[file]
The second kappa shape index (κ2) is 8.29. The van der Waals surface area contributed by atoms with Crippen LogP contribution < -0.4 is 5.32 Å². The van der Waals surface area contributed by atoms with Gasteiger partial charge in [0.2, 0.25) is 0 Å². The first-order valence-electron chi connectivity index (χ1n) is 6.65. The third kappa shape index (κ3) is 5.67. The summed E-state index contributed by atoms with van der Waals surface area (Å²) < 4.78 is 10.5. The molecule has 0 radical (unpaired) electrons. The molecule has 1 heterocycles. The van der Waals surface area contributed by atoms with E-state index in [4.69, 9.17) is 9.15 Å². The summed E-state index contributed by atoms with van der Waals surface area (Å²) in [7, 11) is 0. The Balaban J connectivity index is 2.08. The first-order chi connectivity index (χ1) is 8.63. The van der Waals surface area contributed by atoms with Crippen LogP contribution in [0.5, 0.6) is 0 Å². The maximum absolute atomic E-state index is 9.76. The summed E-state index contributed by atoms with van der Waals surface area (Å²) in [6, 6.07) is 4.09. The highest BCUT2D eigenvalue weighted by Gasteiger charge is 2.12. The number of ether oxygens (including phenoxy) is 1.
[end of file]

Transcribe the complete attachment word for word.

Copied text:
The second kappa shape index (κ2) is 8.29. The van der Waals surface area contributed by atoms with Crippen LogP contribution < -0.4 is 5.32 Å². The van der Waals surface area contributed by atoms with Gasteiger partial charge in [0.2, 0.25) is 0 Å². The first-order valence-electron chi connectivity index (χ1n) is 6.65. The third kappa shape index (κ3) is 5.67. The summed E-state index contributed by atoms with van der Waals surface area (Å²) < 4.78 is 10.5. The molecule has 0 radical (unpaired) electrons. The molecule has 1 heterocycles. The van der Waals surface area contributed by atoms with E-state index in [4.69, 9.17) is 9.15 Å². The summed E-state index contributed by atoms with van der Waals surface area (Å²) in [7, 11) is 0. The Balaban J connectivity index is 2.08. The first-order chi connectivity index (χ1) is 8.63. The van der Waals surface area contributed by atoms with Crippen LogP contribution in [0.5, 0.6) is 0 Å². The maximum absolute atomic E-state index is 9.76. The summed E-state index contributed by atoms with van der Waals surface area (Å²) in [6, 6.07) is 4.09. The highest BCUT2D eigenvalue weighted by Gasteiger charge is 2.12. The number of ether oxygens (including phenoxy) is 1.